A stationary charged particle in a magnetic field experiences
no force. 

A charged particle moving parallel to the lines of magnetic field
experiences no force. 



A charged particle moving so as to cross lines of magnetic field experiences
a force which acts at 90° to both the field lines and the direction of
motion of the particle. 

We can try to guess at an equation to calculate the magnitude of the force. 

We will suggest that magnitude of the force depends on 

1. the magnitude of the charge, q 

2. the strength of the magnetic field (the magnetic flux density), B 

3. the magnitude (and direction) of the velocity of the particle,
v 



Let us make the simplest suggestion, that the magnitude of the
force is directly proportional to these factors 



so, to get our equation, we need a constant of proportionality 



Forgetting the constant for a minute... how about looking at the
units of the quantities in our invented equation? 

On the left, we obviously have: Newtons 

On the right we have: Coulombs × metres per second × Teslas.


Looking at this more closely (and
using symbols for simplicity), we find, on the right: 

C ms^{1 }N A^{1 }m^{1}
which equals C ms^{1} N s C^{1} m^{1}
which equals... wait for it... yes, N! 

Now this analysis of the units does not
prove that we have the correct equation but it does tell us that the
equation is at least possible. 

We can now do some experiments and what we find
is that this equation is correct and, what's more, the constant of
proportionality is 1. 



As has been shown in more detail here, if
the angle between the velocity and the field lines is
θ then the
complete equation is 





Consider an electron projected into a region where there is a
uniform magnetic field. 





To represent field lines into or out of the plane of a diagram we use the
same system as with currents into or out of the plane of the diagram (see
here) 


The region of uniform magnetic field
is indicated by the regularly spaced crosses. 

The field is into the plane of the diagram. 

The electron, initially moving in a straight line, enters the field,
crossing the field lines at 90°. 

It will experience a force at 90° to its direction of motion and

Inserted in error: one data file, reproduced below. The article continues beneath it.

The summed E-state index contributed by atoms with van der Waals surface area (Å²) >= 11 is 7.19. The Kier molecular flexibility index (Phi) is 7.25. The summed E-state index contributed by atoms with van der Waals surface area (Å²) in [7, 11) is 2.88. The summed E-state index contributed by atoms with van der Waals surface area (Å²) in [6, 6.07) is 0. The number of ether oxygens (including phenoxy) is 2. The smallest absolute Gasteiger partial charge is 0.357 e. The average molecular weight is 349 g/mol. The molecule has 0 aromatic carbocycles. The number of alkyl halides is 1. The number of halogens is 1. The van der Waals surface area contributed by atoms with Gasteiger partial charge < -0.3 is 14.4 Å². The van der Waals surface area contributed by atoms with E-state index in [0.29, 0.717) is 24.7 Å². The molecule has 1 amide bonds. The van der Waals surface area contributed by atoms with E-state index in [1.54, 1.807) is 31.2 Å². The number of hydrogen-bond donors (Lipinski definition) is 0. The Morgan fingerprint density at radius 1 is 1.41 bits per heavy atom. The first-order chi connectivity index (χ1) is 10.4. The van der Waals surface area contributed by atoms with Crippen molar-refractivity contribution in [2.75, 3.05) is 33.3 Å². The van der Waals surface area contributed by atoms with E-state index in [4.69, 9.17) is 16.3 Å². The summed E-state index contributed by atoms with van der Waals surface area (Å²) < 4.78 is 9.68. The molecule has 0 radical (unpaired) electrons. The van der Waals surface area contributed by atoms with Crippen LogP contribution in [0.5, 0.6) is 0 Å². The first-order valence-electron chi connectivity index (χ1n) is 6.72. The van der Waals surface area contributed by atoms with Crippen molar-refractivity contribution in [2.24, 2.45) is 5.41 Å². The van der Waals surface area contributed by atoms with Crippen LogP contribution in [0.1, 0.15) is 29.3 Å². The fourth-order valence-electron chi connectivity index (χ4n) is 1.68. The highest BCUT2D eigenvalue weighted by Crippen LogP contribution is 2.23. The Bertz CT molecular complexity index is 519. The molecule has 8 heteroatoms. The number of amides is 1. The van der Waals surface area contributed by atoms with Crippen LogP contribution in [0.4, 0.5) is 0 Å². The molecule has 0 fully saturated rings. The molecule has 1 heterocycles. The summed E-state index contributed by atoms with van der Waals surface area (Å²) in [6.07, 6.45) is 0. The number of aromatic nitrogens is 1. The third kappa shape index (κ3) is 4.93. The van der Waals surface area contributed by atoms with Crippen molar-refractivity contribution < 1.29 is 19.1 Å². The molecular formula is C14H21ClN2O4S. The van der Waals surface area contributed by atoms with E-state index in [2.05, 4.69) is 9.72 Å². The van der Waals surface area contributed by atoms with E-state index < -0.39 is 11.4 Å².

to
the field. 


This means that it will follow a circular path. 

Once it leaves the field it will continue in a straight line. 

Fleming's left hand rule can be used to predict the direction
of the force. 

However, if we want to assign a sense to the
conventional current in this
situation, remember that it will be the opposite sense to the motion of the
electron! 



Time Period of the Circular Motion of a Charged Particle
in a Magnetic Field 

As stated above, a charged particle moving so as to cut across
the lines of a magnetic field follows a circular path. 

It is interesting to note that the time period of the circular
motion is independent of the speed of the
particle. 

(If necessary, see here for information about circular motion,
centripetal force etc) 



If we assume that the particle crosses the field lines (flux
lines) at 90° then the electromagnetic force acting on the particle
has magnitude given by 



This force provides a centripetal acceleration to the particle
and so can also be written as 



therefore, we can write 



and since 



this simplifies to 



Also, we have 



which means that the time period is given by 





This shows that the time period depends only on the
charge to mass ratio of the particle and the flux density
of the field. 

If this sounds surprising, consider it as follows: 

 throw particle into field, it follows a circular path of a
certain radius 

 throw particle in faster, it follows a path of
(proportionally) bigger radius, so taking the same time to
get round once. 



Now consider a particle projected into a field as shown here. 



Its component of velocity which is perpendicular to the flux lines
will cause it to go in a circular path. 

However, its component of velocity which is parallel to the flux lines
will not be affected by the field. 

These two effects result in a helical path (the path of the
particle is a helix).